> derailment (mostly from longtime members) that i made some projectiles
> and started throwing them at the worst offenders.
> I love Noisebridge, and one of the reasons is because we are a community
> that is real with each other. I also love Noisebridge because of the
> fact that it provides an open and inclusive space where lots of
> different kinds of people come to learn about and work on technology
> projects. In this case I think those two things are in conflict.
> Structured discussions & consensus process create a space where concerns
> and ideas are heard from all corners, and communities are able to
> synthesize the needs and ideas of their constituents into agreements and
> action plans.
> One of the problems where people are interrupting and talking over each
> other at will is that members of groups that are dominant in the larger
> society typically feel more free to do so than members of typically
> oppressed groups. So, when we create an environment where we tell
> people to follow a certain set of parameters, but don't expect them to,
> what we do is reinforce the ways society teaches some of us to speak up,
> and some of us to be silent. If we want to create an insider's club for
> the groups that dominate american culture (heteronormative, white, men)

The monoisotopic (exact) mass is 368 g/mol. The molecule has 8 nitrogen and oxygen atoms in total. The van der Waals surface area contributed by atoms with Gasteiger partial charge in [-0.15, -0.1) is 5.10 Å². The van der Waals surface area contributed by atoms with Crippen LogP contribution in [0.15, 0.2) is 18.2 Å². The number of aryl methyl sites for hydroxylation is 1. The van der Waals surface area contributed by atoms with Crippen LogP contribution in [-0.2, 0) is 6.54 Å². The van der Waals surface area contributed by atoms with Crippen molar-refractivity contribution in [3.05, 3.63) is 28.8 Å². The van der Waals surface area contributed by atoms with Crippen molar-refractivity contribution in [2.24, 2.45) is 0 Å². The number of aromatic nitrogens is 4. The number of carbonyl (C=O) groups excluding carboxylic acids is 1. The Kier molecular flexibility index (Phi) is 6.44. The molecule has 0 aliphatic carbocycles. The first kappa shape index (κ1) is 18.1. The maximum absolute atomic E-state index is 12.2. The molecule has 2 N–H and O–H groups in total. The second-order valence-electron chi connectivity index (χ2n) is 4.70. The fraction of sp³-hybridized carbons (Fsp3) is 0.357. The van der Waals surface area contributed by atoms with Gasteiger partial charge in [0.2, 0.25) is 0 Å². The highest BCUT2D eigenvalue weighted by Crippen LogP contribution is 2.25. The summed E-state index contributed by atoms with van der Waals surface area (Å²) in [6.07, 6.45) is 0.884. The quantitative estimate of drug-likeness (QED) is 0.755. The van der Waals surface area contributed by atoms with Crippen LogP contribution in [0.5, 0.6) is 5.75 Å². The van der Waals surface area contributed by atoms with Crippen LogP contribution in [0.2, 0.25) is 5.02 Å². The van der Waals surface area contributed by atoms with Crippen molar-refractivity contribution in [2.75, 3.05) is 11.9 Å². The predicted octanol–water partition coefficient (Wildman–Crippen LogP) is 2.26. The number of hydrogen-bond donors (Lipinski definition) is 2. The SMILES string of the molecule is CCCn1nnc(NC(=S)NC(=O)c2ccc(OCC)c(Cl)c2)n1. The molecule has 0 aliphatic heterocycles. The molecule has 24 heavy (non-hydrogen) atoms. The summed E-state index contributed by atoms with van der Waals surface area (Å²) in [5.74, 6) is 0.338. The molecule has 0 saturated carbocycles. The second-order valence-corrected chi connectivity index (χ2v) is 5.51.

> we should ignore this problem. If we want to discourage new people to
> engage with us, we should ignore this problem. If we want to serve and
> encourage our diversity, we should examine how we talk to each other,
> and how to evolve our meeting structure to help with this problem.
> I propose that we adopt more modes of discussion within the meeting.
> One way is where we are taking a very strict stack, and are careful not
> to interrupt or disrupt the person who is talking. Another is more
> discussion-oriented, which makes room for direct responses and replies
> from the people whose ideas are being addressed. I think each is
> appropriate at different points in the discussion, and in retrospect i
> think there was a point last night when we should have switched to the
> latter. As a consensus nerd I suspect these modes actually indicate
> different stages of the process, as it moves through from
> I am also really curious about something Snail mentioned, the idea of
> moving from general discussion to a more solution-oriented mode of
> talking. We have a few specific issues we talk about a lot and I would
> love to practice some ways of taking those conversations and using the
> structure to actually. move. them. forward. Additionally, I think that
> deliberately making space for the input and ideas of new people will
> help to shed new light on tired on subjects.
> As for myself: I am sorry for saying "shut up" in the meeting, it did
> not help to create a safe environment for people to be heard.
> Noisebridge-discuss mailing list
> Noisebridge-discuss at lists.noisebridge.net
"Any sufficiently analyzed magic is indistinguishable from science."